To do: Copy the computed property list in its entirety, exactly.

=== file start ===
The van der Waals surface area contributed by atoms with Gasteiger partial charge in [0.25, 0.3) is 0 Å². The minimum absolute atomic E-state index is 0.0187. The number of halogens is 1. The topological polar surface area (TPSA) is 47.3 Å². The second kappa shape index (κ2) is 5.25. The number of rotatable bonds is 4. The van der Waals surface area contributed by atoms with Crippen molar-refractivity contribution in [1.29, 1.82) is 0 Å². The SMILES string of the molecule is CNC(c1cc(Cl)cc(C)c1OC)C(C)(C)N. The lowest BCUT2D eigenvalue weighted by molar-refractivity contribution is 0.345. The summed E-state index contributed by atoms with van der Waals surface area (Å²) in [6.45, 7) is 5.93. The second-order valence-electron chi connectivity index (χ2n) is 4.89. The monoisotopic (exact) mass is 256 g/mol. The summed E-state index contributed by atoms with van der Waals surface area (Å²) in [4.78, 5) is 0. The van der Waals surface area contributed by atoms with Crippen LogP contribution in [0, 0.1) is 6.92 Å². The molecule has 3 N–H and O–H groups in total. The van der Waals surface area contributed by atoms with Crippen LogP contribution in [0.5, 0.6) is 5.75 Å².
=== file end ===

The van der Waals surface area contributed by atoms with Gasteiger partial charge in [0.25, 0.3) is 0 Å². The minimum absolute atomic E-state index is 0.0187. The number of halogens is 1. The topological polar surface area (TPSA) is 47.3 Å². The second kappa shape index (κ2) is 5.25. The number of rotatable bonds is 4. The van der Waals surface area contributed by atoms with Crippen molar-refractivity contribution in [1.29, 1.82) is 0 Å². The SMILES string of the molecule is CNC(c1cc(Cl)cc(C)c1OC)C(C)(C)N. The lowest BCUT2D eigenvalue weighted by molar-refractivity contribution is 0.345. The summed E-state index contributed by atoms with van der Waals surface area (Å²) in [6.45, 7) is 5.93. The second-order valence-electron chi connectivity index (χ2n) is 4.89. The monoisotopic (exact) mass is 256 g/mol. The summed E-state index contributed by atoms with van der Waals surface area (Å²) in [4.78, 5) is 0. The van der Waals surface area contributed by atoms with Crippen LogP contribution in [0, 0.1) is 6.92 Å². The molecule has 3 N–H and O–H groups in total. The van der Waals surface area contributed by atoms with Crippen LogP contribution in [0.5, 0.6) is 5.75 Å².